Shane Strickland knew as he was looking through the scope of a sniper rifle in a desert on the outskirts of Los Angeles that his pro wrestling career would never be the same.
The lanky high flyer, who'd been wrestling for six or seven years to that point, was used to making long drives every weekend to wrestle for various small-time promotions in the Northeast United States. He was putting in full-time work for part-time pay. He knew it wasn't a sustainable living, even if his passion for wrestling never wavered. Strickland needed his big break.
Now, on the opposite side of the country, Strickland was learning how to wield high-grade weaponry on a makeshift military site. Though that isn't a traditional means to accelerate a wrestling career, it turned out to be exactly what Strickland needed to jumpstart his dreams.
"It was one of the first few times I actually felt like a true wrestling star," Strickland said of his introduction to Lucha Underground in an interview with ESPN.com. "I was very fortunate, but it was also very nerve-wracking."
Strickland has come a long way over the last few years. Not only did he become one of the key figures in the world of Lucha Underground, where he appears regularly on the El Rey Network, but Strickland is now one of the most in-demand performers in the world of independent wrestling. He holds the top title for a number of different promotions, including Major League Wrestling, and after a three-year hiatus from EVOLVE, Strickland has returned to that fold as well and hopes to add the EVOLVE championship to his collection.
He'll get that title shot, against Matt Riddle, in the main event of EVOLVE 106 Saturday night in Brooklyn. That show comes just over a month after Strickland's return to the EVOLVE fold during their shows in the Midwest in late May -- and it's another step forward in Strickland's journey to the top of the wrestling world.
So how did Strickland's meteoric rise start to get its legs? It began when Strickland debuted for Lucha Underground during the second half of Season 1, as Killshot. Beyond his name, which he came up with, and his mask -- a leather, lucha-inspired design with a sniper target stitched into the forehead -- Strickland was given little other direction early on. Heading into Season 2, he needed something to stand out on a show rich with over-the-top characters and extraordinary athletes. He wasn't going to sit around and wait for Lucha Underground to come up with that something for him.
"I asked head writer Chris DeJoseph if I could write the character. Write the background, a little story for the character, and he gave me permission and I wrote three different backgrounds for what Killshot could be," Strickland said. "He took a little bit of all of them and combined them together and that's how Killshot with the military background and the little backstory came about."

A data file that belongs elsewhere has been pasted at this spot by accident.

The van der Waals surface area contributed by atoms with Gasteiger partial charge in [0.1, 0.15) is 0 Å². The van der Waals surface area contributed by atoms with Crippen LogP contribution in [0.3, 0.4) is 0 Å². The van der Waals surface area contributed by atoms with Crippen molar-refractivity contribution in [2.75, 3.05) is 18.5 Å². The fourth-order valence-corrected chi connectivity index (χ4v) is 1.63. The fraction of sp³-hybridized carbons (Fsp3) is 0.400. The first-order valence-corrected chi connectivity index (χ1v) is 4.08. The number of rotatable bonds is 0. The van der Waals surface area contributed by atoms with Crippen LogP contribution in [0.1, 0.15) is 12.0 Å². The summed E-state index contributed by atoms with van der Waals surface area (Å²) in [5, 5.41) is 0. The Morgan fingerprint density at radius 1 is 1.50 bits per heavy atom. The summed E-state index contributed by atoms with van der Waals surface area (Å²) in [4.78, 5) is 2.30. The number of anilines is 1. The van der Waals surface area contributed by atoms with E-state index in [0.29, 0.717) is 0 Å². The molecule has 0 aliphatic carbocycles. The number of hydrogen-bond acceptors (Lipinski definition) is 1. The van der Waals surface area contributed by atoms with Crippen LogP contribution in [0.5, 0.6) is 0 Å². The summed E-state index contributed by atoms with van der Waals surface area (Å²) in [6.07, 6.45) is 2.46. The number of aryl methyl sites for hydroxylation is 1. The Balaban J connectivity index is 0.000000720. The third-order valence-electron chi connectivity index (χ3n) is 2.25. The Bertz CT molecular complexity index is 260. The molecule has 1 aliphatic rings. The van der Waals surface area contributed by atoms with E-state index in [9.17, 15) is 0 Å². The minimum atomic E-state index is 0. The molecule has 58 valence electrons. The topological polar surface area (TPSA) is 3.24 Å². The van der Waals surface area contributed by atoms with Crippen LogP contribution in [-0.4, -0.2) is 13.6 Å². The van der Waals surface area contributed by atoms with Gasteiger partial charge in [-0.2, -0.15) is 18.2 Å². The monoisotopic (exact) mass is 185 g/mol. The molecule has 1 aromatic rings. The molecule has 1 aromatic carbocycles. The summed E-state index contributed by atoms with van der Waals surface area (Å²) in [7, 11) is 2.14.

Through the brainchild of Strickland, Lucha Underground fans learned Killshot was a code name for a former military sniper who was part of an elite unit sent into hostile territories. The El Rey Network spared no expense filming the action-movie-quality vignette that aired early in Season 2, hiring a stunt coordinator, stunt doubles, and even a weapons instructor who showed Strickland how to properly hold a sniper rifle. The shoot went on for five "exhausting" hours and the final product was only a couple minutes long, but it delivered in making fans care about the Killshot character.
The military background Strickland laid out for Killshot was no coincidence -- he was borrowing from his own experiences.
Strickland, born in Tacoma, Washington, was raised in a military family. His father, a sergeant first class cook in the Army, moved his family to Frankfurt, Germany, when Strickland was 2 months old to live on an American military base. Strickland spent the next seven years growing up around American families of other soldiers living in Germany. Though he didn't learn how to speak much German, he spent time in their major cities absorbing the unique culture and customs.
When he returned to the States he moved to Mount Joy, Pennsylvania, and attended Donegal High School, where he excelled in football, basketball and track. After graduation, Strickland felt it was time to follow in his father's footsteps and enlisted in the Army Reserve.
"I was a 25 Uniform, which is a signal support communications specialist," Strickland said. "Pretty much that was working on radios and ordinates. I did that for eight years."
The eight-year journey started two weeks after graduation, when Strickland went down to South Carolina to start his basic straining. From there, he headed to Augusta, Georgia, for 22 weeks for his advanced individual training. Strickland was away from home for seven or eight months before he was stationed in York, Pennsylvania, to complete his basic training. While the military was a worthy pursuit for Strickland and something he always wanted to do, it wasn't his dream in the long-term.
After spending a big chunk of his young adulthood dedicated to military life, Strickland could no longer ignore what he felt was a void in his life.
"[I] wasn't really going anywhere," Strickland recalls. "I was pretty much just hanging out, had a mediocre job, and wasn't making a lot of money. I really wanted to do something with my life, so I checked out professional wrestling on a website, [and] Ground Breaking Wrestling came up."
In 2008, Strickland packed all of his stuff in a car he bought a couple weeks earlier and made the 200-mile drive to Richmond, Virginia, where his mother was living, to train at the nearby Ground Breaking Wrestling. It didn't take Strickland long after he started training to start getting booked around the Maryland and Pennsylvania areas.
That's where he met Sami Callihan and Adam Cole, and together they thrived at the Northeast-based CZW. Strickland was starting to get noticed, but he still wasn't making enough money to leave the military until a conversation with a close friend opened his eyes to a different corner of the wrestling world.